Why did Ya’akov first go to learn in the yeshiva of Shem and Ever before continuing to Haran?
(28,10) “And Ya’akov went out from Be’er Sheva and went to Haran.”
Rashi explains that the phrase “went to Haran” means that he left to go to Haran. Rashi seems to be implying that Ya’akov set out with the intention of going straight to Haran, and only afterwards did he change his mind and decide to go to the yeshiva of Shem and Ever. But how does Rashi know that this is the correct explanation of the posuk?
It seems to me that Rashi learned this from the gemora in Kiddushin 29b where there seems to be a dispute about whether a man should first learn Torah and then get married, or first get married and then learn Torah. The gemora concludes that there is no dispute in the matter, but rather the first way applies to those who live in Eretz Yisroel where earning a livelihood is easy and so being married will not interfere with a person’s ability to learn, and the second way applies to those who live in Bavel where earning a livelihood is hard, and therefore it is better to first go to learn before he has a millstone around his neck.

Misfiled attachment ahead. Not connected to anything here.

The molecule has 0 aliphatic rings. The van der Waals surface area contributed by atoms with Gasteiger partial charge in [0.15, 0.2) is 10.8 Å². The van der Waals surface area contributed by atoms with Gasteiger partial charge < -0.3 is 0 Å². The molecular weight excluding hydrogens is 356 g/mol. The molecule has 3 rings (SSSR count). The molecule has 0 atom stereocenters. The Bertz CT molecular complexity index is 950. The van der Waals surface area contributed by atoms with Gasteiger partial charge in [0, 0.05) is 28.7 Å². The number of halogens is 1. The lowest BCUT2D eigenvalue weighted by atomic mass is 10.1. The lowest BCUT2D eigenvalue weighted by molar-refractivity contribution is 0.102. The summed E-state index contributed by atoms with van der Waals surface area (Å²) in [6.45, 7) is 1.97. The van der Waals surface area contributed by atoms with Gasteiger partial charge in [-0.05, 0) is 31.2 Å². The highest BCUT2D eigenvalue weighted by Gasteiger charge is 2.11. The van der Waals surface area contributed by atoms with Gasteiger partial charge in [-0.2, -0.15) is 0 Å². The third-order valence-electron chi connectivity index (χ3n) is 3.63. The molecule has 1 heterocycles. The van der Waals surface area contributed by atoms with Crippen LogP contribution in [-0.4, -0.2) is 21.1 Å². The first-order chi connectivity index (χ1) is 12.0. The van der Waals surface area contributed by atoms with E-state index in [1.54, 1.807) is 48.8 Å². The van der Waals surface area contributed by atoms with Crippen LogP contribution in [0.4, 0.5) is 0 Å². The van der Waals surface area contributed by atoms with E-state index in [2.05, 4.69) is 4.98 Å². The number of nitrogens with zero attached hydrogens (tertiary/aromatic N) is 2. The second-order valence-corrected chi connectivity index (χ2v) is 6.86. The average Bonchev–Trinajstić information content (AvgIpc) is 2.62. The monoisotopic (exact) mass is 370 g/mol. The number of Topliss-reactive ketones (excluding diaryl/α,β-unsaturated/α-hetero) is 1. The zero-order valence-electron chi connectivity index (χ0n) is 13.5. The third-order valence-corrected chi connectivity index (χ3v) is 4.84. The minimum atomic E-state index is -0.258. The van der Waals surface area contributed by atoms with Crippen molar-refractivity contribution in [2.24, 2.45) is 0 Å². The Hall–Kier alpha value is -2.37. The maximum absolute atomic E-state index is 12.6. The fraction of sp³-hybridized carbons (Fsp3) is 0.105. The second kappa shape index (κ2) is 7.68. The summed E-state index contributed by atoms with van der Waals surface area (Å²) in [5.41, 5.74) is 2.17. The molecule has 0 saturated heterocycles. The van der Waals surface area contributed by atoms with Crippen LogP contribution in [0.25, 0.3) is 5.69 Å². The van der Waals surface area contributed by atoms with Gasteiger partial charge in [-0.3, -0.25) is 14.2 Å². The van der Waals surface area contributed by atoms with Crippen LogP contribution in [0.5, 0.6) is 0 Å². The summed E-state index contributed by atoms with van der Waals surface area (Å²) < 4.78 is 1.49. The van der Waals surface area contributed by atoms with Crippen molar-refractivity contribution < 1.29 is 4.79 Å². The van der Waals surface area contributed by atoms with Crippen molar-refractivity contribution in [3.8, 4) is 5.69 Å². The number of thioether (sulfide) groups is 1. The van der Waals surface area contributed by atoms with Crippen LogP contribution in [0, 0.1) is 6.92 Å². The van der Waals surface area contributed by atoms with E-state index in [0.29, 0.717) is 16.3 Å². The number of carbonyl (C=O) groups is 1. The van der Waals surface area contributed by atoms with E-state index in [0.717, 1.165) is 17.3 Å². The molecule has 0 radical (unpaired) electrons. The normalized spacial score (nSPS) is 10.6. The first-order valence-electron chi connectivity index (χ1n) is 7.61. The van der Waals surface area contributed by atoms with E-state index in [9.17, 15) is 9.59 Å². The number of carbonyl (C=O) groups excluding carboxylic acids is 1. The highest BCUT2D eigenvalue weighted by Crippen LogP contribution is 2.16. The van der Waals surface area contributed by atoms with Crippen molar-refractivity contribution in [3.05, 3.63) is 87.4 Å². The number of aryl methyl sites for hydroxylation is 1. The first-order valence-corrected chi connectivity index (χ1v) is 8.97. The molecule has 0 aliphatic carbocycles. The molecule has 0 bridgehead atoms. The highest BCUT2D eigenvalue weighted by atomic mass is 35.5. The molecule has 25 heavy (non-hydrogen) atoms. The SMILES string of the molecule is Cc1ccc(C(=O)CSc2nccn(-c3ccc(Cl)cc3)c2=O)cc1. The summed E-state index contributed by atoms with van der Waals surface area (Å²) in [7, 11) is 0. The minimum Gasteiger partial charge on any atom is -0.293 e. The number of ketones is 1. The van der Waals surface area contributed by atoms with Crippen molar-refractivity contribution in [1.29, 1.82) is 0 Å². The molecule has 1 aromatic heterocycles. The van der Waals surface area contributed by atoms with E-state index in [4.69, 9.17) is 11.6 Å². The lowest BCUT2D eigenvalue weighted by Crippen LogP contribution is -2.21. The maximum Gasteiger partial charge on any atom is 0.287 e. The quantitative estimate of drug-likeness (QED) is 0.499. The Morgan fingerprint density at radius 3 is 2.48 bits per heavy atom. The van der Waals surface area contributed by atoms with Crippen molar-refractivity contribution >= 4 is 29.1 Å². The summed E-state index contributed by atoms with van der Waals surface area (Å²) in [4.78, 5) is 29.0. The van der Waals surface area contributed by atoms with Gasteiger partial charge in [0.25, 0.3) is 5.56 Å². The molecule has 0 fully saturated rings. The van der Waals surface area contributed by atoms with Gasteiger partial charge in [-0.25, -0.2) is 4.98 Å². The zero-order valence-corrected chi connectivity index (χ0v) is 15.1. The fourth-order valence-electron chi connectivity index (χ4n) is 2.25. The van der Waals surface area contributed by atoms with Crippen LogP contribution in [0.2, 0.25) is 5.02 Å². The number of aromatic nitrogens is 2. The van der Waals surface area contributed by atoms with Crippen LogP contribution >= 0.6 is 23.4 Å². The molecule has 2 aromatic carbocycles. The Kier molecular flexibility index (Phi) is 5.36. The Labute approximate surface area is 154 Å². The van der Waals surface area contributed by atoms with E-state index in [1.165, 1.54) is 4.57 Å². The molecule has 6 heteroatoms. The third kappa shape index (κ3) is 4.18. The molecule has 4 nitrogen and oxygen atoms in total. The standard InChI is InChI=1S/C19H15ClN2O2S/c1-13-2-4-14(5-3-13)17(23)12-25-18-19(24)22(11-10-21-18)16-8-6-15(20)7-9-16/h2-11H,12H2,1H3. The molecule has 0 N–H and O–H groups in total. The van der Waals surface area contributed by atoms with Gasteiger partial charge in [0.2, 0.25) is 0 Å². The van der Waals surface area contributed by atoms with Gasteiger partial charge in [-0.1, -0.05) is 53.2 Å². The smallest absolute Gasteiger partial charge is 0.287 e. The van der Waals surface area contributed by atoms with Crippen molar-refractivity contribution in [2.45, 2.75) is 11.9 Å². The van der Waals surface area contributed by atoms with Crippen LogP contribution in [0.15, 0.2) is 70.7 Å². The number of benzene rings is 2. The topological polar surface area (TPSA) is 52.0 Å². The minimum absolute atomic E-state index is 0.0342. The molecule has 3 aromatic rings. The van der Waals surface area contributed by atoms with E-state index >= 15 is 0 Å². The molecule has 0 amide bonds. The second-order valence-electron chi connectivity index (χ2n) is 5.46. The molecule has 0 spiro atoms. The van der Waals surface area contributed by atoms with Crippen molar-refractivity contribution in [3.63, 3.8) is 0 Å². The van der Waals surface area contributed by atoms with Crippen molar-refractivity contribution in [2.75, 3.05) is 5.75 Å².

Now, when Ya’akov left Be’er Sheva he was very wealthy and could easily support a family. Therefore he was obligated to get married first. But later when Eliphaz took all of his money, as Rashi explains in Bereishis 29:11, he no longer had a means of livelihood, and thus became obligated to go and learn Torah first.
This is why Rashi explains here that the posuk means that he set out to go to Haran, because initially he intended to go straight to Haran to get married, but on the way he suddenly became unable to first get married, and so he went first to the yeshiva of Shem and Ever.